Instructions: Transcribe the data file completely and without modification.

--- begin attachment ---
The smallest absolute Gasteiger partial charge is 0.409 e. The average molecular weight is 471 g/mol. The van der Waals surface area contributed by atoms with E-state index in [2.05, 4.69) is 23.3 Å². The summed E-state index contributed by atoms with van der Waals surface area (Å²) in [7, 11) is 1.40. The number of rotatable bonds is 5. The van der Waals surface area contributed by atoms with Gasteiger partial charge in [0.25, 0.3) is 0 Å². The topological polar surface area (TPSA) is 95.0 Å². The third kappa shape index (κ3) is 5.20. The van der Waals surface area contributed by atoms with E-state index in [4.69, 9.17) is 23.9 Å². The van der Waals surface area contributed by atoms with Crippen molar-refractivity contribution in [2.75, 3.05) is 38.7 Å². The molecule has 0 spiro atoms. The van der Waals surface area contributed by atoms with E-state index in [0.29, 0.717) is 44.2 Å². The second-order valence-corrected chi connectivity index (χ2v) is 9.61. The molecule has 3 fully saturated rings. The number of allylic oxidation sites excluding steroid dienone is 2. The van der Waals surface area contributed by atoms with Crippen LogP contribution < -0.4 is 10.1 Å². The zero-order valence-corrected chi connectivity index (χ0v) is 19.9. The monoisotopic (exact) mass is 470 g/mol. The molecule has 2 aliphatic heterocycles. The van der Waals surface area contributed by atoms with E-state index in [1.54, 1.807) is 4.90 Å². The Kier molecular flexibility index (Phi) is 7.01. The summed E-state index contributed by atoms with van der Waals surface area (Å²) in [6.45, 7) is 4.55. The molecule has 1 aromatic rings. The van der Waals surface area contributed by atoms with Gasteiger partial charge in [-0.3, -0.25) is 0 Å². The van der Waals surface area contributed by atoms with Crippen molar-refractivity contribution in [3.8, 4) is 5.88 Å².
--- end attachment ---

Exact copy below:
The smallest absolute Gasteiger partial charge is 0.409 e. The average molecular weight is 471 g/mol. The van der Waals surface area contributed by atoms with E-state index in [2.05, 4.69) is 23.3 Å². The summed E-state index contributed by atoms with van der Waals surface area (Å²) in [7, 11) is 1.40. The number of rotatable bonds is 5. The van der Waals surface area contributed by atoms with Gasteiger partial charge in [0.25, 0.3) is 0 Å². The topological polar surface area (TPSA) is 95.0 Å². The third kappa shape index (κ3) is 5.20. The van der Waals surface area contributed by atoms with E-state index in [4.69, 9.17) is 23.9 Å². The van der Waals surface area contributed by atoms with Crippen molar-refractivity contribution in [2.75, 3.05) is 38.7 Å². The molecule has 0 spiro atoms. The van der Waals surface area contributed by atoms with E-state index in [0.29, 0.717) is 44.2 Å². The second-order valence-corrected chi connectivity index (χ2v) is 9.61. The molecule has 3 fully saturated rings. The number of allylic oxidation sites excluding steroid dienone is 2. The van der Waals surface area contributed by atoms with Crippen LogP contribution < -0.4 is 10.1 Å². The zero-order valence-corrected chi connectivity index (χ0v) is 19.9. The monoisotopic (exact) mass is 470 g/mol. The molecule has 2 aliphatic heterocycles. The van der Waals surface area contributed by atoms with E-state index in [1.54, 1.807) is 4.90 Å². The Kier molecular flexibility index (Phi) is 7.01. The summed E-state index contributed by atoms with van der Waals surface area (Å²) in [6.45, 7) is 4.55. The molecule has 1 aromatic rings. The van der Waals surface area contributed by atoms with Gasteiger partial charge in [-0.3, -0.25) is 0 Å². The van der Waals surface area contributed by atoms with Crippen molar-refractivity contribution in [3.8, 4) is 5.88 Å².